Honda’s HondaJet
Honda engineers worked with the theory that each passenger needs about 60 cubic feet. Passenger legroom is generous.

Honda’s HondaJet

It’s been a long wait.

The HondaJet grew out of a research project that began in 1986. The all-composite MH02 featured an above-wing engine mount and a forward-swept wing. It first flew in 1993. With that research in hand, Honda went back to the drawing board and 10 years later the first HondaJet prototype took to the skies. Today, the 420-knot, $4.5 million entry-level twinjet is well on its way to certification in 2013. The manufacturer expects the five- to six-passenger jet to be certified for single-pilot operation and to have a range of 1,180 nautical miles, an initial climb rate of 4,000 feet per minute and a maximum altitude of 43,000 feet. Honda claims the aircraft has 15 to 20 percent greater fuel efficiency and faster speed than competing models.

A fleet of conformal test aircraft (that look almost identical to the prototype that has been flying since 2003) is currently racking up hours. More than 600 employees are working at Honda’s massive 83-acre Greensboro, N.C. campus, which has 500,000 square feet under roof and should be able to turn out 70 to 100 aircraft per year when production is fully ramped up. The first two years of production are already sold out.

The HondaJet uses a carbon fiber composite fuselage mated to metal wings. The appearance is unconventional, featuring over-wing engine pylons, thin natural laminar flow wings, porpoise-like nose and raked cockpit side windows. The design yields more speed; more luggage space; and a larger, quieter cabin with less vibration. The over-wing pylons reduce drag and eliminate the need to contour the aft fuselage. Honda is currently showing one cabin configuration: a single-place, side-facing divan opposite the entry door followed by club-four seating and an aft-cabin lavatory with privacy door. The aircraft’s interior features upscale automotive accents, such as high-tech plating that runs the length of the cabin.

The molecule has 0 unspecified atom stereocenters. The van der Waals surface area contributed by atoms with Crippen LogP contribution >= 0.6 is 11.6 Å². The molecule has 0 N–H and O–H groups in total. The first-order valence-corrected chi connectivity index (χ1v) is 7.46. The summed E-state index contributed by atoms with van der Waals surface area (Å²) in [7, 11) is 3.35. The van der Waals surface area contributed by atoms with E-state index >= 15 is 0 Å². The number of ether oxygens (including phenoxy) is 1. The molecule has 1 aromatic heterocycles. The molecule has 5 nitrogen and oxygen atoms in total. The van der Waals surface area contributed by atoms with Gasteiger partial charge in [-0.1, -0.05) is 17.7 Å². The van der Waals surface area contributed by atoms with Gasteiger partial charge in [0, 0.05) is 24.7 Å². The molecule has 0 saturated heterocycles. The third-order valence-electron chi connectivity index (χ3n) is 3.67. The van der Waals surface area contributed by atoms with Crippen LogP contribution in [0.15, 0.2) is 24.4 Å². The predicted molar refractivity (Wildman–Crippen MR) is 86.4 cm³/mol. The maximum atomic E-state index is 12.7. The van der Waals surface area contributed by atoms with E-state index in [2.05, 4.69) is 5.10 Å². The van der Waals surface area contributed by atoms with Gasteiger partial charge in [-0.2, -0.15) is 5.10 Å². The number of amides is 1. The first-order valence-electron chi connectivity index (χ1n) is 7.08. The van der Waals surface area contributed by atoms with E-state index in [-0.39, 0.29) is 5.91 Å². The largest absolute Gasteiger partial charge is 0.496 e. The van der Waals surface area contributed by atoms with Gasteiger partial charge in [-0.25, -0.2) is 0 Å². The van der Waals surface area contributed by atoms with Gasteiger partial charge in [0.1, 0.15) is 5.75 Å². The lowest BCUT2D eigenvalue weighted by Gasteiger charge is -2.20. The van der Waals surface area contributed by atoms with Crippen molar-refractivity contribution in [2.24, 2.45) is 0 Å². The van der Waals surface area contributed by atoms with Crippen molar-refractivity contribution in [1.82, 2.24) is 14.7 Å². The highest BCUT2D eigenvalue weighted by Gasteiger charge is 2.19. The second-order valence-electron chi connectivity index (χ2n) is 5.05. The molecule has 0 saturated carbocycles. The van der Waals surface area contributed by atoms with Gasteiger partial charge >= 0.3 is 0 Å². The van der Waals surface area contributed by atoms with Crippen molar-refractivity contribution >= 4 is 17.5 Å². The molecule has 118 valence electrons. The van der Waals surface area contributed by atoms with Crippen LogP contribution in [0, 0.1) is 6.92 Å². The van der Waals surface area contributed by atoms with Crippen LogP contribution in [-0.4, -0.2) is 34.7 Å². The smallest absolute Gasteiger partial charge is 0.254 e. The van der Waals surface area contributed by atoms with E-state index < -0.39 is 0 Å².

Other possible configurations include substituting a small refreshment area, cabinets and a closet for the single, side-facing seat; and an all-forward-facing seat layout for air-taxi operations. The color/fabric palette for the interior will initially consist of four to five possible combinations. Honda is using high-performance computers and software to create virtual-reality, high-resolution pictures of the cabin in different colors and fabrics and is continuing to collect customer preference data.

Honda engineers worked with the theory that each passenger requires about 60 cubic feet and that the seat pitch angle needs to be such that passengers’ feet don’t overlap when they’re seated in the club-four facing seats. Passenger legroom is generous.

Key suppliers for the HondaJet include GE Honda Aero Engines for the HF120 engines (2,050 pounds of thrust each); Garmin for the G3000 touchscreen avionics; and Emteq for its SkyPro HD IFE and cabin-management system, which features Audio/Video on Demand, interactive 3-D moving map, exterior camera and wireless cabin control of lighting and monochromatic window shades at each seat via passengers’ personal electronic devices. With the SiriusXM satellite radio option, passengers can select station presets at individual seats.

While the prototype has been flying for many years, it wasn’t until March 2011 that a conforming test model achieved the design speed and altitude numbers at a weight equivalent to that of an aircraft with a finished interior and passengers.